Opening of Tūrongo House

Media type
Ask about this item

Ask to use material, get more information or tell us about an item

Media type
Nonfiction radio programs
Radio programs
Sound recordings
Special events radio coverage
RNZ Collection
Te Puea Herangi, Princess of the Maori, 1883-1952, Speaker/Kaikōrero
Ngata, Apirana Turupa (b.1874, d.1950), Speaker/Kaikōrero
Galway, George Vere Monckton-Arundell (b.1882, d.1943), Speaker/Kaikōrero
Bennett, Charles Moihi Te Arawaka (b.1913, d.1998), Commentator
Jones, Pei Te Hurinui (b.1898, d.1976), Speaker/Kaikōrero
Tawhiao, Haunui, Speaker/Kaikōrero
Mahuta, Tumate, Speaker/Kaikōrero
Hira, Tiaki, Speaker/Kaikōrero
Katipa, Te Kiri, Speaker/Kaikōrero
Pokiha, Hemana, Speaker/Kaikōrero
Guide Rangi (b.1897, d.1970), Performer
Langstone, Frank, Speaker/Kaikōrero
2YA (Radio station : Wellington, N.Z.), Broadcaster
1YA (Radio station : Auckland, N.Z.), Broadcaster

Narration, actuality, music, and speeches recorded from radio broadcasts at the opening of Tūrongo House, Tūrangawaewae Marae, Ngāruawāhia. This event also featured the investiture of Te Puea Hērangi with the C.B.E., by the Governor-General. These ceremonies were performed at what was the largest hui held at the time, involving approximately 5,000 Māori and Pākēha guests from all over New Zealand.

The opening was broadcast by radio station 1YA Auckland, and was re-broadcast by station 2YA Wellington, where the discs described here were recorded. Throughout the recordings there are instructions by the commentator Charles Bennett to 2YA staff to 'cut' the disc where there is a break in events. Sir Apirana Ngata also greets 2YA in his speech at one point.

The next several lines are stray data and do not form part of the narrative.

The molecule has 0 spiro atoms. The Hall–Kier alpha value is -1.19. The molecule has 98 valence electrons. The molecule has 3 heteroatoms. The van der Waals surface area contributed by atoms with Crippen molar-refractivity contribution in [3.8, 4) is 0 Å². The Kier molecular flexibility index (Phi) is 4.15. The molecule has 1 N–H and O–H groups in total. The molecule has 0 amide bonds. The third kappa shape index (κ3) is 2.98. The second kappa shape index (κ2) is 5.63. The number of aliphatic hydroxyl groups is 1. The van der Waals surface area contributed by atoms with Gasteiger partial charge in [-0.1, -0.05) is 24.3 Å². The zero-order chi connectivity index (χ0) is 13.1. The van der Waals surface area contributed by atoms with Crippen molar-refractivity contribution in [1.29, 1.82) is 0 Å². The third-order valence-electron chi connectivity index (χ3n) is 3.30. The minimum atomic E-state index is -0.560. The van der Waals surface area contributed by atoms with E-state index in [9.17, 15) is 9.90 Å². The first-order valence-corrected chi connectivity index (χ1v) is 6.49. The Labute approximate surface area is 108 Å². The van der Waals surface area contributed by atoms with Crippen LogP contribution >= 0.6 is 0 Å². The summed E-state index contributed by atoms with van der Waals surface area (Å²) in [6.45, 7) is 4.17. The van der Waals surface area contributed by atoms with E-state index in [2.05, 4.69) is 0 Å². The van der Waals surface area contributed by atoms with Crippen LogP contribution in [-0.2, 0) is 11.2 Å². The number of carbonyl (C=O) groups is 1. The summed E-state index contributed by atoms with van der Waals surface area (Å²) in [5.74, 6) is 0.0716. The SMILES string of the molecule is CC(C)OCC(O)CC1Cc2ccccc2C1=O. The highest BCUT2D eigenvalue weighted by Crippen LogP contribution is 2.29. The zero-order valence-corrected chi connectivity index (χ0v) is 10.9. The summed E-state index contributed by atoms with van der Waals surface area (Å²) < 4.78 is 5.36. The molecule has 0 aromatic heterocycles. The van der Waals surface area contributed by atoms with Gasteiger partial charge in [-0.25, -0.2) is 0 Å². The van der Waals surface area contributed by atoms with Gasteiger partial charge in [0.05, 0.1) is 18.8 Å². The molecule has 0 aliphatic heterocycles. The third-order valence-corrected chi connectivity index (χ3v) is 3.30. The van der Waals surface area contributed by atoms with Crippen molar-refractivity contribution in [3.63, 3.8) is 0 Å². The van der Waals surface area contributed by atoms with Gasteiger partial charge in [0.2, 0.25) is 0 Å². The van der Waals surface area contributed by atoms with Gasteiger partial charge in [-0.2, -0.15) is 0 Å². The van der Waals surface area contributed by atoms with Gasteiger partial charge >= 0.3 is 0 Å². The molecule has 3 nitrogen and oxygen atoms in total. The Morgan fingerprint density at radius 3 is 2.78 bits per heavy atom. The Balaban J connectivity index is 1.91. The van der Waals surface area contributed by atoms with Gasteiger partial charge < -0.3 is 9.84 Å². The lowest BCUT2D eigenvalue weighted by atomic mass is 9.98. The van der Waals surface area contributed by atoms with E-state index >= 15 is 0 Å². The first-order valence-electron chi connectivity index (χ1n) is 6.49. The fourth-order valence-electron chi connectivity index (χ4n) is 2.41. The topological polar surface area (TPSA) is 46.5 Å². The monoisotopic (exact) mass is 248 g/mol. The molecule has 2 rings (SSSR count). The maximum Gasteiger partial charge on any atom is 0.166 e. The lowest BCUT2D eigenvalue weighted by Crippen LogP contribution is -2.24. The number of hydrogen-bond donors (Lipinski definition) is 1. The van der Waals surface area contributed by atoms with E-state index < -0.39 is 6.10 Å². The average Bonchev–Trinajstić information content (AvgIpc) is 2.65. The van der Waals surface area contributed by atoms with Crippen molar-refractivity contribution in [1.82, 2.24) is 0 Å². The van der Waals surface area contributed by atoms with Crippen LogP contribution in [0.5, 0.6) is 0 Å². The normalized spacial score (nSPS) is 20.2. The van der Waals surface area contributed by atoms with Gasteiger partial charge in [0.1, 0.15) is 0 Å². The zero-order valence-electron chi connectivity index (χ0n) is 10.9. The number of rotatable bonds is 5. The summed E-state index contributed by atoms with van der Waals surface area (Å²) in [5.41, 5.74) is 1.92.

Part 1. Speeches by Māori royal family and elders, recorded in Mahingaarangi wharenui on 17 March 1938.
Charles Moihi Bennett is the broadcast commentator.
Pei Te Hurinui Jones, Waikato leader and a 'licenced interpreter of the Native Affairs Department', translates from Māori into English, and vice-versa.

The first speaker is Kingi Korokī. This was the first radio address made by Kingi Korokī, who rarely made public speeches. He greets the Governor-General and both races throughout New Zealand. Haunui Tāwhiao, son of King Tāwhiao and grand-uncle of King Korokī, speaks. He greets all tribes and sends greetings to the Prime Minister and all members of Parliament.
Tūmate Mahuta, son of King Mahuta and uncle of King Korokī, speaks and sends greetings.

Princess Te Puea Hērangi, grand-daughter of Kingi Tawhiao and first cousin of King Te Rata (father of Kingi Koroki), greets all the tribes who have gathered, and thanks those who have helped realise her dream of building the house Tūrongo. She thanks the Governor-General for coming to perform the opening ceremony, and sends greetings through him to King George VI.

Waikato kaumātua Te Kiri Kātipa speaks and his address is summarised by Pei Te Hurinui Jones. Sir Apirana Ngata speaks, and notes that 'these records are going to you from Mahingaarangi Meeting House'. He describes the inscription at the entrance to the house, saying it was built with support from the tribes of Tairāwhiti.

Tūrongo will be opened tomorrow - Tūrongo was the husband of Mahingaarangi. The opening of that house tomorrow will realise Te Puea's project to establish a marae at Ngāruawāhia worthy of the people of Waikato and the Māori of the Dominion. He says the Waikato kingship was established three generations ago as a semblance of resistance by Māori culture to the rising tide of Western civilisation. It is today finding its place in New Zealand, a good augury for the desire of both races to live together.

Part 2. Opening of Tūrongo - powhiri and whaikōrero.
Performances by a Waikato rōpu.
Unidentified waiata poi
Waiata: E noho e Te Rata [This is probably performed by Te Pou o Mangatāwhiri - with mandolin accompaniment, probably played by Tumokai Kātipa, Te Puea's husband.]
Waiata: Me he manu rere
Haka: Pākia kia rite
Peruperu: Ā uhi mai te waero
Waiata ringa: Ngā Rā o Akuwhata [an election campaign waiata]
Haka: Ka mate, ka mate

Whaikōrero by Hēmana Pōkiha (Te Arawa)
Haka and waiata by a Te Arawa rōpu.
Haka: Ko Te Arawa e
Waiata: E tama puta kino i te pō nei